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Sealing leaded glass frame

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slownsteady

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We have a china hutch that has leaded glass panels in the doors. Basically just like stained glass, the solder between the panes appears to be shedding dust. And since this is where some of our glasses and plates live, we don't want this dust anywhere around them. What can we use to seal the solder? Some kind of clear acrylic or polyurethane??
 

havasu

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Linseed oil and plaster of parris is what we used to seal stained glass edges. Im sure that is what is dried out, and easily repaired.
 

slownsteady

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I never would have guessed plaster of paris. You think that's the source of the dust?
 

havasu

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Yes, depending on the dryness of the room, and any minute vibration, with pulverize the compound and it will turn into dust. My formula we used 30+ years ago, but looking at new techniques, here is a great article, to use after you scrape out the old dust.

 

joecaption

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Please post a picture of what your dealing with.
No clue what plaster of Paris or Linseed oil has to do with a stained glass window.
 

slownsteady

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Really nothing to show. i have etched glass fastened together with solder in panes like stained glass. There are small amounts of dust that accumulate on the shelf below. As mentioned at the top, we don't want any dust around our plates and glassware...especially if the source of dust is lead-related.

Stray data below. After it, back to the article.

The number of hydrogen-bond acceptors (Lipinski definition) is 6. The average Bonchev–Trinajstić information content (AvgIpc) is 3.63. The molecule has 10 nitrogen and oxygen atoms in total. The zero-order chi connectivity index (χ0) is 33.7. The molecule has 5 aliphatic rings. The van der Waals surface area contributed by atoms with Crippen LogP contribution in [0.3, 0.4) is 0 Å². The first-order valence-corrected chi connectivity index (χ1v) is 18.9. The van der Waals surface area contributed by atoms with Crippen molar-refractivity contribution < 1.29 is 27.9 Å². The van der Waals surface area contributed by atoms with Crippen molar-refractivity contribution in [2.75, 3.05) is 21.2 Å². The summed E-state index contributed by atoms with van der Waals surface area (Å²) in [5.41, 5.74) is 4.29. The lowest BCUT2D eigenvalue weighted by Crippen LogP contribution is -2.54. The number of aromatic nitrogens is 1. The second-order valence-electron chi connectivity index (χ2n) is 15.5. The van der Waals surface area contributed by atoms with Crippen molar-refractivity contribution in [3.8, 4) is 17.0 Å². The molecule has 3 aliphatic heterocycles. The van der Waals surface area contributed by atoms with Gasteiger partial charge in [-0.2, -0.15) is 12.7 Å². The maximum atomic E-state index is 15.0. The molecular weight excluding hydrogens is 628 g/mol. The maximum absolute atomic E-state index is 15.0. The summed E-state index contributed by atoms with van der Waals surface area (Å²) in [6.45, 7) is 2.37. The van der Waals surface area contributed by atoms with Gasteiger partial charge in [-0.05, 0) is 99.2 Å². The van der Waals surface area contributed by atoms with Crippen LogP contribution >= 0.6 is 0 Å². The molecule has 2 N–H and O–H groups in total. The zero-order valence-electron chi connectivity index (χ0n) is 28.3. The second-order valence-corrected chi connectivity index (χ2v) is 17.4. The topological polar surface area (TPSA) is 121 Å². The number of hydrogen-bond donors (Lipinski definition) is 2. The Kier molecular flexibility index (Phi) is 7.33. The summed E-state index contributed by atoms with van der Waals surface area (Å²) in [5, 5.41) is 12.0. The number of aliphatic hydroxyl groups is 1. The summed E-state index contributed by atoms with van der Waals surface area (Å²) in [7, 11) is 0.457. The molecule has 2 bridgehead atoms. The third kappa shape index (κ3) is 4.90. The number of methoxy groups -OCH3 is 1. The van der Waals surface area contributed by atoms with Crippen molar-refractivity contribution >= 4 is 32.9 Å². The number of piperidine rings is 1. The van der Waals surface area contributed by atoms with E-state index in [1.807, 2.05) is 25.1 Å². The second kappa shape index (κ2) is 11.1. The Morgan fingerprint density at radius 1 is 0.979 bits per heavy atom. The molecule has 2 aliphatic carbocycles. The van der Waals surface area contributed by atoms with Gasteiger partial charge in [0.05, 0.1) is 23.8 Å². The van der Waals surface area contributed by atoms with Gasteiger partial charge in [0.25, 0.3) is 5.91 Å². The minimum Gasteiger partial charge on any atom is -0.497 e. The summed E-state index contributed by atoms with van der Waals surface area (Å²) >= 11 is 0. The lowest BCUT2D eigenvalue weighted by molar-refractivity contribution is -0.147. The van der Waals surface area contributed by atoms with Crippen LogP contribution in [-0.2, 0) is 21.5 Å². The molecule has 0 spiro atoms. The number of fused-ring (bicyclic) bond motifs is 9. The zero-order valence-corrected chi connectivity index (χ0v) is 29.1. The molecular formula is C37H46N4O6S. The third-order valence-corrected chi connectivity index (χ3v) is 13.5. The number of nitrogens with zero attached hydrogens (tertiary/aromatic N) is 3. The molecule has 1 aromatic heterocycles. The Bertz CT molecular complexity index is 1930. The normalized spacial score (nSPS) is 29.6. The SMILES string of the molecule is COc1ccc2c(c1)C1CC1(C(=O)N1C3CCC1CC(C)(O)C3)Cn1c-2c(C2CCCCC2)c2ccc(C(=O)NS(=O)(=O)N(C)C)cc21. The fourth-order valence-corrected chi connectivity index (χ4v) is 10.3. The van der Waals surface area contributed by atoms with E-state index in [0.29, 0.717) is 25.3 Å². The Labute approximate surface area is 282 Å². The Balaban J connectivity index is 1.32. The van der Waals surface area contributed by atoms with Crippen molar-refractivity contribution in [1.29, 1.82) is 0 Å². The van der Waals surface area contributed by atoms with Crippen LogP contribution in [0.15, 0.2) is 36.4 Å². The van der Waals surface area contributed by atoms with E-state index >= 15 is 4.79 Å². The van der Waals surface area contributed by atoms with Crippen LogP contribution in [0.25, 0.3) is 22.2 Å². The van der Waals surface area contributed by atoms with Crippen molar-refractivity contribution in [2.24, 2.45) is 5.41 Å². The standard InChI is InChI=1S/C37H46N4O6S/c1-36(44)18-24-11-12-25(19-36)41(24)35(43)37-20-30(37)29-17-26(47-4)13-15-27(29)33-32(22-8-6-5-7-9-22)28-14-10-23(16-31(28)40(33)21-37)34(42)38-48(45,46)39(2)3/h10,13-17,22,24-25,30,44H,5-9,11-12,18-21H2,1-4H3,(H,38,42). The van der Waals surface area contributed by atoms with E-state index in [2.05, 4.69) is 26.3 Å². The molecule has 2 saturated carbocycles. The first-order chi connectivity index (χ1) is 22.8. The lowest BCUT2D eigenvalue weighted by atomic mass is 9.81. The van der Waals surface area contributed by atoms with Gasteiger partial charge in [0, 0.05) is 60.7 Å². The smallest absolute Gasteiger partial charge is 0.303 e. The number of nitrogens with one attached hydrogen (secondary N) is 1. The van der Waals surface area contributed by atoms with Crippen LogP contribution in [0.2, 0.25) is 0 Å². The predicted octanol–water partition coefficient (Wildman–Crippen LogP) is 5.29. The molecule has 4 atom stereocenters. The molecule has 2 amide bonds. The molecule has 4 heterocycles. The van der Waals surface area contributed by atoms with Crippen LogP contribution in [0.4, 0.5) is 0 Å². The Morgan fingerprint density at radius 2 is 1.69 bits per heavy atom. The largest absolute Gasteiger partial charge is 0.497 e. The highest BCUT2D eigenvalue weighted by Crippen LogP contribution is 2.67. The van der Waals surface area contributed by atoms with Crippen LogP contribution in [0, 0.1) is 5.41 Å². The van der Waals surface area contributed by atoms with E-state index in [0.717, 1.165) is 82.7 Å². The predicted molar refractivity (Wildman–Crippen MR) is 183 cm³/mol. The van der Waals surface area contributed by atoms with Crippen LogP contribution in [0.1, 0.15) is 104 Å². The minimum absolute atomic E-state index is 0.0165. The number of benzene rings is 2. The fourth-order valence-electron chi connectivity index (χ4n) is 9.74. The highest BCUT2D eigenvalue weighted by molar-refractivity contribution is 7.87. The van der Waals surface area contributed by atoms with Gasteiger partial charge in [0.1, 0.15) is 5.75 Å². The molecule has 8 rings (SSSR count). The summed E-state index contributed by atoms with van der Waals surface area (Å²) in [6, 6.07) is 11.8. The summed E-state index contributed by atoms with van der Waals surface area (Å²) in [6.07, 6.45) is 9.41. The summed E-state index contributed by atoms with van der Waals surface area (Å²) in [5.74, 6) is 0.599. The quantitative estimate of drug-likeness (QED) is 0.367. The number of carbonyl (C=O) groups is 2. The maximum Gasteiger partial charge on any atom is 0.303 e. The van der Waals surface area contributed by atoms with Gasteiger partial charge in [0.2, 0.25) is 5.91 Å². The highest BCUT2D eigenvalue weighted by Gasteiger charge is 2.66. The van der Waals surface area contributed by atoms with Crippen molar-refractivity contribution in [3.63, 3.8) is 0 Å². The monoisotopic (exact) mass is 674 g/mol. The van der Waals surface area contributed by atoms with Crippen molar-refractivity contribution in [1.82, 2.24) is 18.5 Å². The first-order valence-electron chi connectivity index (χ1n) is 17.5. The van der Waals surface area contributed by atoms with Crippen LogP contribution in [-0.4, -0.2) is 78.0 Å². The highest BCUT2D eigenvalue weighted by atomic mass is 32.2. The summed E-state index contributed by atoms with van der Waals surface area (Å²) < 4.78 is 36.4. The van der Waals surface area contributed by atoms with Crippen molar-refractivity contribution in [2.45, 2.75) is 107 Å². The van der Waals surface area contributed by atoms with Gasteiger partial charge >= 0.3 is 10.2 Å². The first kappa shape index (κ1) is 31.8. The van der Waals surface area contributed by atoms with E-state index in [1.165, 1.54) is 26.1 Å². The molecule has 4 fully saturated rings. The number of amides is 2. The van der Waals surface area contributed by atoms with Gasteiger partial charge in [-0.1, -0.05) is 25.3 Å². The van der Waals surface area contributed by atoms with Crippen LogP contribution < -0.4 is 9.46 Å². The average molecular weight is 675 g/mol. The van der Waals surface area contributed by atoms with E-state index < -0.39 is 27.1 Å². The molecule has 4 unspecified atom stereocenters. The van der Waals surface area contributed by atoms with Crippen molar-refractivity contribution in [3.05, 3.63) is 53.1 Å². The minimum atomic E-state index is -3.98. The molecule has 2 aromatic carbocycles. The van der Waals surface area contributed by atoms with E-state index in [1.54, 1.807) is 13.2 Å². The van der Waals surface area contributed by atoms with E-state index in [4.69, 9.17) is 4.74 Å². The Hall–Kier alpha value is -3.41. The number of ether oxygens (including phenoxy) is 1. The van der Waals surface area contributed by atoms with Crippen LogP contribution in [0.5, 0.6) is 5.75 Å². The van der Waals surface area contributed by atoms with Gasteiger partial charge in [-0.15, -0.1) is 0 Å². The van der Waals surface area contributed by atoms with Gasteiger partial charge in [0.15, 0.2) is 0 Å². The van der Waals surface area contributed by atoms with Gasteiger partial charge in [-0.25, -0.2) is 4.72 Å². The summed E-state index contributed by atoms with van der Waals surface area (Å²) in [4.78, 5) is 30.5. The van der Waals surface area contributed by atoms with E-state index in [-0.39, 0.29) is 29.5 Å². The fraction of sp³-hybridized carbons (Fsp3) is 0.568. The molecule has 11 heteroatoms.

havasu

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The lead came, looks like a small "H" channel, which is wider than the stained or beveled glass. The plaster of Paris and linseed oil are mixed to make what looks like window putty, and pushed into the H brackets to give the glass stability and hides imperfect glass cuts.
 

bud16415

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I'm pretty sure the dust is the filler used and not the lead. I just replaced a front in a grandmothers clock and it was held in with glazing points and window putty from well over 100 years ago. It was also powdering off like what you said. I removed the door and took out the broken glass and took it to the glass man in the city, telling him do your thing. When I got it back he did a beautiful job and i was surprised he put the new piece in with points and clear silicon.

I would just wash rinse the dishes before use anyway. That's what we do with the stuff we pull out a couple times a year.
 

NeilG

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My father had a stained glass shop. The traditional cement for this is whiting, which is basically chalk, calcium carbonate. (Plaster is gypsum). You can get it from any place that supplies stained glass makers.
An example
 

slownsteady

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Thanks for the extra explanation havasu. Once i knew what i was looking at...and what I was looking for, it all made sense. There are a few areas where the whiting looks like it all came out. Should I be scratching out the old stuff before adding anything new to this? I think I will be going with silicone. I doubt I will ever use the whiting that NeilG mentioned (thanks for the link, Neil) more than one time, so seems like a waste. The challenge will be getting a nice clean line and keeping it just under the caming. That's where the slow-n-steady part will have to come in. ;) :)
 

havasu

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If using clear silicone, the white will stand out like a sore thumb. Why don't you pull the glass out, lay on a paper covered table, and mix up some of the correct stuff rub it in, wipe off the excess, and it will be good for another 100 years.
 

slownsteady

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You might be right, but I still don't know what I'll do with a 1-1/4 lbs of the stuff. In any case, do I just go over the old stuff, or do I clean it all out?
 

NeilG

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Get as much out as you can with a brush, pick and vacuum. Resist the urge to pry up the lead. An inexperienced hand is likely to break glass that way. Maybe you can score a small amount of whiting and color from a local artisan.
 
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